Although Hammer went to work in the family drug store and soon graduated from Columbia with a degree in medicine in 1921, it was the world of business, not medicine, where he distinguished himself.
Although Hammer owned a considerable share of stock and served on the board of directors, the Church & Dwight Company's brand name, Arm & Hammer, originates more than 30 years before Armand Hammer was born.
Energy, not baking soda, was the business Dr. Armand Hammer was best known. After successfully leading the family drug store and other business ventures, Dr, Hammer acquired control of the California-based oil exploration and production company Occidental Petroleum, a company he ran for decades. In 1986, Forbes Magazine estimated his net worth at $200 million.
A philanthropist and collector of fine art, his personal acquisitions form the core of the permanent collection of the UCLA Hammer Museum, located next to the Occidental Petroleum headquarters building in Los Angeles.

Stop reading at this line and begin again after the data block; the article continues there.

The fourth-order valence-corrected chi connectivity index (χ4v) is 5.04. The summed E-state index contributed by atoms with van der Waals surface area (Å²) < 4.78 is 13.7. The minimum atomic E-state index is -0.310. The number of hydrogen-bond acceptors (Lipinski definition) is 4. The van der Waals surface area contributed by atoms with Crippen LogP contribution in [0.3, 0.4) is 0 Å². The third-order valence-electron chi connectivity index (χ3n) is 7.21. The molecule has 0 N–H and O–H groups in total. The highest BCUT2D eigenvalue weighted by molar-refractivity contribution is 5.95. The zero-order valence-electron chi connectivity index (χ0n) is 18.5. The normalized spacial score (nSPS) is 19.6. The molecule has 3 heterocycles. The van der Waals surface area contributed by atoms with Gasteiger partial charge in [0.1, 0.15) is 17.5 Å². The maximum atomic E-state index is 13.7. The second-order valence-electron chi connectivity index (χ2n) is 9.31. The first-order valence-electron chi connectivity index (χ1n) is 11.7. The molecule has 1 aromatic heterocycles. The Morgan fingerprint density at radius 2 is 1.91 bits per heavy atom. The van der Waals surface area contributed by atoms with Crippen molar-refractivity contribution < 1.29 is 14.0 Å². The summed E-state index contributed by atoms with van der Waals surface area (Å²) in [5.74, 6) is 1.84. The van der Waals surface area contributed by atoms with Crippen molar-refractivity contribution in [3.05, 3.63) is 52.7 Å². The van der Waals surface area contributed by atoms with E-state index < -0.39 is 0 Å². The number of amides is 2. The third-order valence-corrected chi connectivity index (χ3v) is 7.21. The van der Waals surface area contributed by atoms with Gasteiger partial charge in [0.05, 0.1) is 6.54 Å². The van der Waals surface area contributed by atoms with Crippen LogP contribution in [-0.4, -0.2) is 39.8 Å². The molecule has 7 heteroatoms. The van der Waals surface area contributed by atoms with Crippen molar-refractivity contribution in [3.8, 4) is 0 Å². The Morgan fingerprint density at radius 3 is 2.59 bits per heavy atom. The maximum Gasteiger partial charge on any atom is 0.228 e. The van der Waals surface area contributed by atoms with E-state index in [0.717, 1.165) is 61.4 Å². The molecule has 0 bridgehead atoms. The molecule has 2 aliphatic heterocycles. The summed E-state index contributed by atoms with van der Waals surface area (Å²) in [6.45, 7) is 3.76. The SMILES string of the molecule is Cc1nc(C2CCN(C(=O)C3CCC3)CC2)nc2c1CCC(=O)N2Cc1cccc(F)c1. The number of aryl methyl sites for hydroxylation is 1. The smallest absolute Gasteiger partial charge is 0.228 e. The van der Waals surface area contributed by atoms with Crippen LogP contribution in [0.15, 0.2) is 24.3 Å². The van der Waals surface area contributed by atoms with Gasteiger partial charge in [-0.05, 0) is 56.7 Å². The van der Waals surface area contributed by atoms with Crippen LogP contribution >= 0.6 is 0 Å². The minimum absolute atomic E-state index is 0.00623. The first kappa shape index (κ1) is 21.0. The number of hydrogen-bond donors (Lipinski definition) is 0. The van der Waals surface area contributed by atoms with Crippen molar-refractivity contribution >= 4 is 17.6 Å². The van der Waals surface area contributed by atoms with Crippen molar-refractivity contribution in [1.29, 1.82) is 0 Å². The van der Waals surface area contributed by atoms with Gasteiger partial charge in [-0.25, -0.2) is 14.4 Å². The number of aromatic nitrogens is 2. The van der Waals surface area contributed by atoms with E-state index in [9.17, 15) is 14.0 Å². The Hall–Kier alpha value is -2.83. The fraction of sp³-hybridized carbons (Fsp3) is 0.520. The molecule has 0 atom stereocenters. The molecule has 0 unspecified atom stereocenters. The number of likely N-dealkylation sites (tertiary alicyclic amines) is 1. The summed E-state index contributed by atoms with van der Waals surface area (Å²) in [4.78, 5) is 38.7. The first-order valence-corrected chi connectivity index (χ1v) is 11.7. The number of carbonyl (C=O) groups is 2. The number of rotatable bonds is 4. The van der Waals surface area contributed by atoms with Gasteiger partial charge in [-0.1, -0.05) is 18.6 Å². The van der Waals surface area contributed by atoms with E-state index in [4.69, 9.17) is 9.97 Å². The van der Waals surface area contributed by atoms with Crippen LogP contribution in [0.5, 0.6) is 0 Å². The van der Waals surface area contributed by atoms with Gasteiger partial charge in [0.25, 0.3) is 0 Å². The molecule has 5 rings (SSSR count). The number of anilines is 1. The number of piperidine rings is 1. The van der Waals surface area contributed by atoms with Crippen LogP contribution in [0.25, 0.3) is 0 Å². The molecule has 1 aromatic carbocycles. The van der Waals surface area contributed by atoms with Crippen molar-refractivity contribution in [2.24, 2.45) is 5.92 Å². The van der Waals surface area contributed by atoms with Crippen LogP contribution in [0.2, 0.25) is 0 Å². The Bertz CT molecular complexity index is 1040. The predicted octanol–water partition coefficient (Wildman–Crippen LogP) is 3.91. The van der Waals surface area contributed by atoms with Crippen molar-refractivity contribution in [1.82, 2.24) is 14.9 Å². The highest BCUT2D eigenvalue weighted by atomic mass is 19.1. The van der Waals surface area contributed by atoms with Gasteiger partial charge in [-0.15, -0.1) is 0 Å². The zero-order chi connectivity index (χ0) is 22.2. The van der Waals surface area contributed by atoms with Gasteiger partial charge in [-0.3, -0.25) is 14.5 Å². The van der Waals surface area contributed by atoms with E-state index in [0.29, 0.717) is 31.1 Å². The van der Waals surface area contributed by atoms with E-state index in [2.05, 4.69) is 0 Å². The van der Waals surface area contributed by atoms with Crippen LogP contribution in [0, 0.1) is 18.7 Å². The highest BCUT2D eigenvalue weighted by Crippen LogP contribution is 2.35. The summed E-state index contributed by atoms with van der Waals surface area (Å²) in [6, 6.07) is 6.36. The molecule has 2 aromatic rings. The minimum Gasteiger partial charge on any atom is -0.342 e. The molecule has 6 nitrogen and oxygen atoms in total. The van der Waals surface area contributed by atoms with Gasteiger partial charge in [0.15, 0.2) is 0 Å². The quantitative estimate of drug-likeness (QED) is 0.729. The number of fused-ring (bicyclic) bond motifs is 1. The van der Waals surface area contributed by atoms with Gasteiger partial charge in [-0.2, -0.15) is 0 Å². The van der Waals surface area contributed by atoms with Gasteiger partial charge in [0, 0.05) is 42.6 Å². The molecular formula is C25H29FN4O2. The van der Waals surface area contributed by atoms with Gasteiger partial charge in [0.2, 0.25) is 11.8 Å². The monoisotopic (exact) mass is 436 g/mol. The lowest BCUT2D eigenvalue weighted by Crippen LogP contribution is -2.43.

Hammer was also a political activist, donating to Republican candidates and helping the son of his close friend, Al Gore, Sr., win an election to the US Senate. Hammer also worked throughout the Cold War to improve US-Soviet relations and to improve the lives of those in communist countries. He was nominated several times for the Nobel Peace Prize, but never won.
He married several times and had one son. His great-grandson and actor, Armand Douglas "Armie" Hammer became known for his portrayal of the Winklevoss twins in the 2010 film The Social Network, and will play the title character in the 2013 film Lone Ranger.
In 1990, Hammer lost his life to bone marrow cancer at the age of 92. He was buried in Westwood Village Memorial Park Cemetery, across the street from the Occidental Petroluem building and the Armand Hammer Museum.